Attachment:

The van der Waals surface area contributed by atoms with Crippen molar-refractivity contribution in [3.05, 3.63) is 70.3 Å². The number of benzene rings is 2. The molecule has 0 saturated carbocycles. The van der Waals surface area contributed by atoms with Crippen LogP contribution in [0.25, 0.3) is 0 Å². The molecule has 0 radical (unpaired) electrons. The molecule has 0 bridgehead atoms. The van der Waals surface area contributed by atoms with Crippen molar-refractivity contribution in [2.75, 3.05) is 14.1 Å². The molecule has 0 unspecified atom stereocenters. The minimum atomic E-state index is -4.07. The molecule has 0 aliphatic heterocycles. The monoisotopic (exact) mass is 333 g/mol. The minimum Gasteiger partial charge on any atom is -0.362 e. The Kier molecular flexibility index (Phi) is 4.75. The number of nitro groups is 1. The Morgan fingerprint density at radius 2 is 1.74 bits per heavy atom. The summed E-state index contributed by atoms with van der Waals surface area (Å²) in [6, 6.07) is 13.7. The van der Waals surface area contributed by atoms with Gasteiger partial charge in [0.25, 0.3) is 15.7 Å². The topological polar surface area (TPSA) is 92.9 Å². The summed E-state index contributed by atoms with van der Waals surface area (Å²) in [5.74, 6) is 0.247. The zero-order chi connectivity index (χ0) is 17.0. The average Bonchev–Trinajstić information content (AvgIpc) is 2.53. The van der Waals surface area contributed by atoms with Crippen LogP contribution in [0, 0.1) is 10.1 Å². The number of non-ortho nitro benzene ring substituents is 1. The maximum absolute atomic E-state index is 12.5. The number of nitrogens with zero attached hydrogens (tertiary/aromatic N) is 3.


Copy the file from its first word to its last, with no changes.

The van der Waals surface area contributed by atoms with Crippen molar-refractivity contribution in [3.05, 3.63) is 70.3 Å². The number of benzene rings is 2. The molecule has 0 saturated carbocycles. The van der Waals surface area contributed by atoms with Crippen LogP contribution in [0.25, 0.3) is 0 Å². The molecule has 0 radical (unpaired) electrons. The molecule has 0 bridgehead atoms. The van der Waals surface area contributed by atoms with Crippen molar-refractivity contribution in [2.75, 3.05) is 14.1 Å². The molecule has 0 unspecified atom stereocenters. The minimum atomic E-state index is -4.07. The molecule has 0 aliphatic heterocycles. The monoisotopic (exact) mass is 333 g/mol. The minimum Gasteiger partial charge on any atom is -0.362 e. The Kier molecular flexibility index (Phi) is 4.75. The number of nitro groups is 1. The Morgan fingerprint density at radius 2 is 1.74 bits per heavy atom. The summed E-state index contributed by atoms with van der Waals surface area (Å²) in [6, 6.07) is 13.7. The van der Waals surface area contributed by atoms with Gasteiger partial charge in [0.25, 0.3) is 15.7 Å². The topological polar surface area (TPSA) is 92.9 Å². The summed E-state index contributed by atoms with van der Waals surface area (Å²) in [5.74, 6) is 0.247. The zero-order chi connectivity index (χ0) is 17.0. The average Bonchev–Trinajstić information content (AvgIpc) is 2.53. The van der Waals surface area contributed by atoms with Crippen LogP contribution in [0, 0.1) is 10.1 Å². The number of non-ortho nitro benzene ring substituents is 1. The maximum absolute atomic E-state index is 12.5. The number of nitrogens with zero attached hydrogens (tertiary/aromatic N) is 3.